*So long as the definition of marriage remains confined to “a man and a woman”, an alternative solution would be to change the Immigration Act to include gay couples.

**Matthew Newton is the son of a long loved TV family: His father Bert something of an Australian Johnny Carson.


  1. I heard one radio voice suggest that there are still plenty of people around whose knowledge of gays extends only to the Mardi Gras parade they see once a year on tv. Could that possibly be true? I suppose it could and it would partly explain why gays are not seen as normal by some. There is nothing like being put in to company of a person of another race to knock racism out of people and I expect the same goes for homophobes.

  2. I suspect there's more than an element of truth in the Mardi Gras theory, Andrew. Unfortunately, the only way to define homosexuality is by reference to the only difference from everyone else, and that difference is sexual; the definition draws attention not only to the old taboo about homosexuality, but to an ongoing taboo about discussing sexuality at all. Hence, the mere existence of homosexuals is an affront to too many people.

    It doesn't matter that in every other respect we are the same as everyone else, because some people are only on the lookout for evidence of the difference, so all they will see is "sex".
    It is possible that people who still feel confronted by the very idea of sex would not believe there is nothing gay people do in the privacy of their own homes that is not also done by many heterosexuals in the privacy of their own homes [or in movies of the plain brown wrapper variety].

    Outing ourselves when the time is right is a good way to counter that perception. The great thing about Magda's timing is it shows yet again we are likeable as people if no one thinks about the sex part.
    The Mardi Gras, on the other hand, is confronting for some people if this is the only thing they label as gay. If only they knew that so many of the people in their lives are gay as well they would see the Mardi Gras for what it is - just a feast day.

    I wonder too if the taboo on homosexuality and the so called sanctity of marriage are moving in opposite directions over time. When marriage was solely about guaranteeing bloodlines and protecting inheritance, the upper classes did much as they wanted to, and open secrets were treated as if they were secrets.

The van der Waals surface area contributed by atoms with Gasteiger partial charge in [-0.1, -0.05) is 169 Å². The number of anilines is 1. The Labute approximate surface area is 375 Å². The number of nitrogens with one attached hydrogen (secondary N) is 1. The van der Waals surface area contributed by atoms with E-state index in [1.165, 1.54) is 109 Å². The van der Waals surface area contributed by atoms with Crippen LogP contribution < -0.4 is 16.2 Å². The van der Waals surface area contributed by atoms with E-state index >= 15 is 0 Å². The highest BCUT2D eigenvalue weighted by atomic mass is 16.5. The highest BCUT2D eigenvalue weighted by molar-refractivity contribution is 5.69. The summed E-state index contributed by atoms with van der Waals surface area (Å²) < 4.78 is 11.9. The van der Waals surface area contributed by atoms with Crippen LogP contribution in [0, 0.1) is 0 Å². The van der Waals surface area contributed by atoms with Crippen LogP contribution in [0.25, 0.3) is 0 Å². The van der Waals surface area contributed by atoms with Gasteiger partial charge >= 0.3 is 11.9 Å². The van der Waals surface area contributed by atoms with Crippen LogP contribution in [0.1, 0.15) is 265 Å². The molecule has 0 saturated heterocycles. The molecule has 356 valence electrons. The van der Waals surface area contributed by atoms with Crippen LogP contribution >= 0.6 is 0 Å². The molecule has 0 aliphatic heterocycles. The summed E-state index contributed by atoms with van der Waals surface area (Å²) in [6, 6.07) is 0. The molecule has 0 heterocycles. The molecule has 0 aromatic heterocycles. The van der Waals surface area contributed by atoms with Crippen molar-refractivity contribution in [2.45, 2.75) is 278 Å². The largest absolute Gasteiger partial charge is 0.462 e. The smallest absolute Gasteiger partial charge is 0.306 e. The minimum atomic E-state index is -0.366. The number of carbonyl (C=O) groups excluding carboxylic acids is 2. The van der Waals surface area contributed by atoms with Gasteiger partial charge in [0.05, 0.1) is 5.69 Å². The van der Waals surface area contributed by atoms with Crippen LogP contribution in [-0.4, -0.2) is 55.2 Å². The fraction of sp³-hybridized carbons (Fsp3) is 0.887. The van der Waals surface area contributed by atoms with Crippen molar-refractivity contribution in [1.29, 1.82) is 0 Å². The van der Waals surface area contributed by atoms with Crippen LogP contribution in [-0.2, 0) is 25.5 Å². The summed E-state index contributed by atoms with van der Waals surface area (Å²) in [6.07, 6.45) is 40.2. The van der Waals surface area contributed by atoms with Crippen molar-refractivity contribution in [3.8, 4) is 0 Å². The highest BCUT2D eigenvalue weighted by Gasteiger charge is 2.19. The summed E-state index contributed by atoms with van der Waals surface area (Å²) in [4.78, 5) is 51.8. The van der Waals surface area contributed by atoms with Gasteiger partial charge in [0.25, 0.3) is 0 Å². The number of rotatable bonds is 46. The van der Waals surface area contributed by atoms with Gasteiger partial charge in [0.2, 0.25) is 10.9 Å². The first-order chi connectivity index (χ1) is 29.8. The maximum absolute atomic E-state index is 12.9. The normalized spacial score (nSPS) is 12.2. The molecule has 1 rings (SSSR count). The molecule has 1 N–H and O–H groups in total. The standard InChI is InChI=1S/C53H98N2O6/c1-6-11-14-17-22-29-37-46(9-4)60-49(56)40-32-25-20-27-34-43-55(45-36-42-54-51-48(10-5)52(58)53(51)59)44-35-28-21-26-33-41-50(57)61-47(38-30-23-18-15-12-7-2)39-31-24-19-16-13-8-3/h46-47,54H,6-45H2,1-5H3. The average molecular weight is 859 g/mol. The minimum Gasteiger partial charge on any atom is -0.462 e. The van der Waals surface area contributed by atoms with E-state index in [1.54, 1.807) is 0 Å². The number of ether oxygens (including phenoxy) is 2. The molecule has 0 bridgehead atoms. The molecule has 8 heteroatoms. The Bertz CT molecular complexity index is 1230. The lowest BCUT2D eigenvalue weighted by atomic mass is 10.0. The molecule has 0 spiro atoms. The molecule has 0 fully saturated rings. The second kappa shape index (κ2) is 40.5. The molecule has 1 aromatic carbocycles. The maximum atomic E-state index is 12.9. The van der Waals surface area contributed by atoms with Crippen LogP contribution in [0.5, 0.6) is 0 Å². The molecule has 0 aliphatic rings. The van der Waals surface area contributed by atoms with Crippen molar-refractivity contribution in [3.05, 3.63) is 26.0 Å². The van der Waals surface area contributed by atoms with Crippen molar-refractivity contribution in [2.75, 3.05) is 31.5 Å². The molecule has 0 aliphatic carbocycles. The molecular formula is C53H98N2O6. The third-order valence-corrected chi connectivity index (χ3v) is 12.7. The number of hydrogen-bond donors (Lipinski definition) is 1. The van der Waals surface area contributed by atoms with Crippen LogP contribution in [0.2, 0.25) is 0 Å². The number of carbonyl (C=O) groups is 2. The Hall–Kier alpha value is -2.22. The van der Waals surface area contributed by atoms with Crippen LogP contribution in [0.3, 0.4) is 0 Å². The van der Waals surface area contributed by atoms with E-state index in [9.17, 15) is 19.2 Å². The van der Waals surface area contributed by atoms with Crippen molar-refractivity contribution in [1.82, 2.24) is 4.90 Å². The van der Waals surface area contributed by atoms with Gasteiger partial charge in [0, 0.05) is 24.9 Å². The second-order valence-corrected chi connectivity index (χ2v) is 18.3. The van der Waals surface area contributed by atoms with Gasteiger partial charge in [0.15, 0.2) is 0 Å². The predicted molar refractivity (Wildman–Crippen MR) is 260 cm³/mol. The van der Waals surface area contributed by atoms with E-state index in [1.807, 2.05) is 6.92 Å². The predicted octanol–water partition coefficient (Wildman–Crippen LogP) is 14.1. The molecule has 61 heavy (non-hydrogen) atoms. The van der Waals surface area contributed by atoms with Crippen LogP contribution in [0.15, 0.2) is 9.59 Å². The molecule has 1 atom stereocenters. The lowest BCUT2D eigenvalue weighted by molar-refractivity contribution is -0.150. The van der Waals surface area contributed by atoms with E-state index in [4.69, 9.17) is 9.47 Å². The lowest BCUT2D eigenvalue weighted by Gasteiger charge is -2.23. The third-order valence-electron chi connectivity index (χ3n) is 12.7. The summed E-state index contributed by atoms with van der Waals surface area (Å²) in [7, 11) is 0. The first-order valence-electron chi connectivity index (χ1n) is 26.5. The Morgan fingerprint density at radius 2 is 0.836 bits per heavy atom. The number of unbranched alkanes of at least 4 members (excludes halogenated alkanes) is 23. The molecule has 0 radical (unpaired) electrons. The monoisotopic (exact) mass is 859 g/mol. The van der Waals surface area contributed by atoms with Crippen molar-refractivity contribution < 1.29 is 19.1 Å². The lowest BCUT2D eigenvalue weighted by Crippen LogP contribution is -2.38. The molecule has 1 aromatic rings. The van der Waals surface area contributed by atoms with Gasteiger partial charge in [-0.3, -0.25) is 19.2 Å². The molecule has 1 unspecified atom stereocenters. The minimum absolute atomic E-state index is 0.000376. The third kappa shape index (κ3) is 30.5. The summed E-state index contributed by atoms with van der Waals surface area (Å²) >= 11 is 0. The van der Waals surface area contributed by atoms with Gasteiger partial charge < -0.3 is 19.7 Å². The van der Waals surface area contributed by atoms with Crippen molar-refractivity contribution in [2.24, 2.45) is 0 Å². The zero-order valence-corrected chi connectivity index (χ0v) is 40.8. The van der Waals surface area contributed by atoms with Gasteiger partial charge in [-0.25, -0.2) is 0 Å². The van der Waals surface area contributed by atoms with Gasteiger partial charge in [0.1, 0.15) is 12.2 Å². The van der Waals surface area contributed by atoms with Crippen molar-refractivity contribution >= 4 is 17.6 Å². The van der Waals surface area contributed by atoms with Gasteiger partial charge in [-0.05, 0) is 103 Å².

As the nexus between marriage and property has faded, society "needs" another way to protect property. At least that is the reality of some who are so hung up on tradition they can't see the horse has already bolted.

    And yes, spending time with people who challenge ism-istic preconceptions is the best form of warfare, because it humanises those who are thought of as outsiders. A picture paints a thousand words, but a name and a face and a story can paint millions.

    [sorry this sounds preachy... and sunday still too far away]

  3. That is the one thing that pees me off, when some half-wit trots out the tired old line about Mardi Gras or Adam and Steve rot when attempting to frame a piss-weak argument against gay marriage.
    If that is the only exposure homophobic people are getting of gay people then it's because they're wandering about with blinkers on, deliberately ignoring the accepted norm of LGBTi people throughout all walks of life.

    An old bloke at Dunolly has informed all and sundry that,
    "There's 44 known poofs in Dunolly! I like the poofs, they look after their houses and gardens properly which increases our house values. The poofs invite me to all their parties and I have a bloody good time with them. I call em poofs to their faces and they don't mind, they're good sorts (when he was told he should refer to them as gays). More poofs should come out. They don't hurt me and I don't hurt them."
    (This is not counting the umpteen cross dressers or lesbians in the same town).
    If this bloke can *see* 44 poofs in Dunolly, why are the homophobic tools so blind out in wider communities?
    And how can they ignore the pain their insensitive bile causes when it's everywhere for all to see?

    1. Jayne, I think the key adjective in your description of those against is "half-wit". Or maybe the key word is "tools". Oh, the possibilities are endless.
      Unfortunately, these are the mongrels teenagers can't go home and talk to.
      And if it weren't for them, would Mardi Gras be half as much fun?

  4. I've commented many times on blogs that i've no problem with gay marriages its the church as a whole who need to get over there phobia about gays and gay marriages :-).